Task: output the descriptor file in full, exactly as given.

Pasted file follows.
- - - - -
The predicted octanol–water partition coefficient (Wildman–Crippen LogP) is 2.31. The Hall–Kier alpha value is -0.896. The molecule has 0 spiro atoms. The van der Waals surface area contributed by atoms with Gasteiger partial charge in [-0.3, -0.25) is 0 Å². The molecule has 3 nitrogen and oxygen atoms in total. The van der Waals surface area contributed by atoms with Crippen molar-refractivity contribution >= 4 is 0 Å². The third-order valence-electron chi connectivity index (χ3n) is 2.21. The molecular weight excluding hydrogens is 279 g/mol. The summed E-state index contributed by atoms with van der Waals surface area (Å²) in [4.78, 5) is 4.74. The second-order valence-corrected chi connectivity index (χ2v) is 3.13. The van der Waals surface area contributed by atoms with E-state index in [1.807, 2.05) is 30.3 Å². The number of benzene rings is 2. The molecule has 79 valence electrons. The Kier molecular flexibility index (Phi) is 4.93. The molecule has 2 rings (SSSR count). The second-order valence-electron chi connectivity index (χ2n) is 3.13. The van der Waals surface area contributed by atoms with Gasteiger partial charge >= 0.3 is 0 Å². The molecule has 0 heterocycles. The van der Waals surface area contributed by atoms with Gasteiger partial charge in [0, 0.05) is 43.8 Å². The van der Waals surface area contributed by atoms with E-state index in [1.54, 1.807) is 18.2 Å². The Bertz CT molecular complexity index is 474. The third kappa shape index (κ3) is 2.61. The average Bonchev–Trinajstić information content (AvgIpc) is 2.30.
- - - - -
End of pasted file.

The predicted octanol–water partition coefficient (Wildman–Crippen LogP) is 2.31. The Hall–Kier alpha value is -0.896. The molecule has 0 spiro atoms. The van der Waals surface area contributed by atoms with Gasteiger partial charge in [-0.3, -0.25) is 0 Å². The molecule has 3 nitrogen and oxygen atoms in total. The van der Waals surface area contributed by atoms with Crippen molar-refractivity contribution >= 4 is 0 Å². The third-order valence-electron chi connectivity index (χ3n) is 2.21. The molecular weight excluding hydrogens is 279 g/mol. The summed E-state index contributed by atoms with van der Waals surface area (Å²) in [4.78, 5) is 4.74. The second-order valence-corrected chi connectivity index (χ2v) is 3.13. The van der Waals surface area contributed by atoms with E-state index in [1.807, 2.05) is 30.3 Å². The number of benzene rings is 2. The molecule has 79 valence electrons. The Kier molecular flexibility index (Phi) is 4.93. The molecule has 2 rings (SSSR count). The second-order valence-electron chi connectivity index (χ2n) is 3.13. The van der Waals surface area contributed by atoms with Gasteiger partial charge >= 0.3 is 0 Å². The molecule has 0 heterocycles. The van der Waals surface area contributed by atoms with Gasteiger partial charge in [0, 0.05) is 43.8 Å². The van der Waals surface area contributed by atoms with E-state index in [1.54, 1.807) is 18.2 Å². The Bertz CT molecular complexity index is 474. The third kappa shape index (κ3) is 2.61. The average Bonchev–Trinajstić information content (AvgIpc) is 2.30.